TanninNDNDND22.5 ± 2.2 bND19.2 ± 1.1 cND27.5 ± 1.9 a
Phytic acid21.4 ± 1.3 d17.1 ± 3.9 d44.2 ± 2.6 b46.8 ± 2.8 b36.2 ± 1.7 c33.4 ± 1.2 c52.9 ± 3.2 a54.1 ± 2.3 a
Notes: Data are means of triplicate measurements ± standard deviation; Means not sharing a common single letter for each measurement were significantly different at P ≤ 0.05; Cyanide: mg HCN/kg DW; Tanin: g/kg DW; Phytic acid: g/kg DW; ND: not detected.

3. Experimental Section

3.1. Plant Materials

Rhizome of two young ginger varieties (H. Bentong and H. Bara) were germinated in small pots for 14 days and then transferred to polyethylene bags which is filled with a mixture of coco peat and burnt rice husk (1:1). Seedlings with 2–3 leaf were transferred to three CO2 growth chamber (Conviron EF7, Winnipeg, MB, Canada) with two different CO2 concentrations (400 and 800 µmol/mol). The split plot experiment was designed with CO2 as a main plot and ginger varieties as a sub plot with three replications.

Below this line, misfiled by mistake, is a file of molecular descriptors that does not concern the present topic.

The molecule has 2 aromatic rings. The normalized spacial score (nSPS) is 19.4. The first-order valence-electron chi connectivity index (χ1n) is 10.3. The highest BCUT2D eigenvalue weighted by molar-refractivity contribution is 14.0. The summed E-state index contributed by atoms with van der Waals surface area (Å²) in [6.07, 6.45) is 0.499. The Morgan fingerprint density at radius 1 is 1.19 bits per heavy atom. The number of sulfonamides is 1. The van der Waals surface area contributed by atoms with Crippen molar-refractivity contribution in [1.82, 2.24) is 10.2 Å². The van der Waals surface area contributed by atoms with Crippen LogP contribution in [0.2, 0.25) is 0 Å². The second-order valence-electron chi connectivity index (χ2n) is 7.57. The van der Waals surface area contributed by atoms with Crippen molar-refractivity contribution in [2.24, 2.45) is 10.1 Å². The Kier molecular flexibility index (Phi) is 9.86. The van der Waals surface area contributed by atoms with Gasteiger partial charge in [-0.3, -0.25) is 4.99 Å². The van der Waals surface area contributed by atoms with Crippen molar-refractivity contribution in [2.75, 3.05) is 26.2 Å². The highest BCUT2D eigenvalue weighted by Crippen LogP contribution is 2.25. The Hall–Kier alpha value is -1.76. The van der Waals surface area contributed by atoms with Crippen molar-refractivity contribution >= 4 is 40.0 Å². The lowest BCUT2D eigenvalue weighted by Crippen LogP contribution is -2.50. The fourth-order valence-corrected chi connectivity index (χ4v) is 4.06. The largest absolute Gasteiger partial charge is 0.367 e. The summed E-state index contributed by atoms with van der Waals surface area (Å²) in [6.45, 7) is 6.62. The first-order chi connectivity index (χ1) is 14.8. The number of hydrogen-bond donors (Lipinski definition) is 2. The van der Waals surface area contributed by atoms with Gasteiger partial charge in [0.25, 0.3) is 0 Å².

3.2. Growth Chamber Microclimate

The concentration and flow of CO2 to the chamber was controlled and monitored with a PPM3 Controller (Custom Automated Products, Nevark, NJ, USA). In chamber environmental conditions like temperature, relative humidity and light intensity were controlled using data management system software (Dynamac Corp., Rockville, MD, USA). The plants were irrigated with a super drip irrigation system. Chicken dung (30 g) was applied into the each media at the beginning of the experiment. Stock solution of nutrient (N, P and K) recommended by Ravindran and Nirmal was dissolved in irrigation water with ratio 1:20 every week. After four month, plants were harvested and rhizome and leaf were separated, washed and freeze dried. All samples were kept at −80 °C for future analysis.